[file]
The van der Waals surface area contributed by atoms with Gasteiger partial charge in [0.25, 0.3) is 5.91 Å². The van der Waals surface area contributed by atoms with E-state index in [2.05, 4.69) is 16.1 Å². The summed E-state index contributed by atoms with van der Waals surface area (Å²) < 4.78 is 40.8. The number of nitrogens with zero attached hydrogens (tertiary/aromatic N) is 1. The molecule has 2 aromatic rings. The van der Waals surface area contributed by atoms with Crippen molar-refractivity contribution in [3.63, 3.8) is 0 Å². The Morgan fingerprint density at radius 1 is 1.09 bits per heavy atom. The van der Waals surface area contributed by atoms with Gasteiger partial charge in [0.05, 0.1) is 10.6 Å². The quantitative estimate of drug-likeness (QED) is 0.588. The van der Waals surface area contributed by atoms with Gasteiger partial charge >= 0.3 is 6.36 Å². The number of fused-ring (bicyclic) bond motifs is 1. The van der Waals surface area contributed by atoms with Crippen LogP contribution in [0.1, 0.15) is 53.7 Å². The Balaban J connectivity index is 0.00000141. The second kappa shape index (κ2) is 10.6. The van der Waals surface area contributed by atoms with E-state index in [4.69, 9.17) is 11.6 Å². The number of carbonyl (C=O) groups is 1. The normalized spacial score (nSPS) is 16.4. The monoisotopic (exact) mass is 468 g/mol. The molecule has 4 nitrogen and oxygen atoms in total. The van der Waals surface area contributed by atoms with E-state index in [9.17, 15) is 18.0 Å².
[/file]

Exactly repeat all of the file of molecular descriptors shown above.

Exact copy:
The van der Waals surface area contributed by atoms with Gasteiger partial charge in [0.25, 0.3) is 5.91 Å². The van der Waals surface area contributed by atoms with E-state index in [2.05, 4.69) is 16.1 Å². The summed E-state index contributed by atoms with van der Waals surface area (Å²) < 4.78 is 40.8. The number of nitrogens with zero attached hydrogens (tertiary/aromatic N) is 1. The molecule has 2 aromatic rings. The van der Waals surface area contributed by atoms with Crippen molar-refractivity contribution in [3.63, 3.8) is 0 Å². The Morgan fingerprint density at radius 1 is 1.09 bits per heavy atom. The van der Waals surface area contributed by atoms with Gasteiger partial charge in [0.05, 0.1) is 10.6 Å². The quantitative estimate of drug-likeness (QED) is 0.588. The van der Waals surface area contributed by atoms with Gasteiger partial charge >= 0.3 is 6.36 Å². The number of fused-ring (bicyclic) bond motifs is 1. The van der Waals surface area contributed by atoms with Crippen LogP contribution in [0.1, 0.15) is 53.7 Å². The Balaban J connectivity index is 0.00000141. The second kappa shape index (κ2) is 10.6. The van der Waals surface area contributed by atoms with E-state index in [4.69, 9.17) is 11.6 Å². The number of carbonyl (C=O) groups is 1. The normalized spacial score (nSPS) is 16.4. The monoisotopic (exact) mass is 468 g/mol. The molecule has 4 nitrogen and oxygen atoms in total. The van der Waals surface area contributed by atoms with E-state index in [9.17, 15) is 18.0 Å².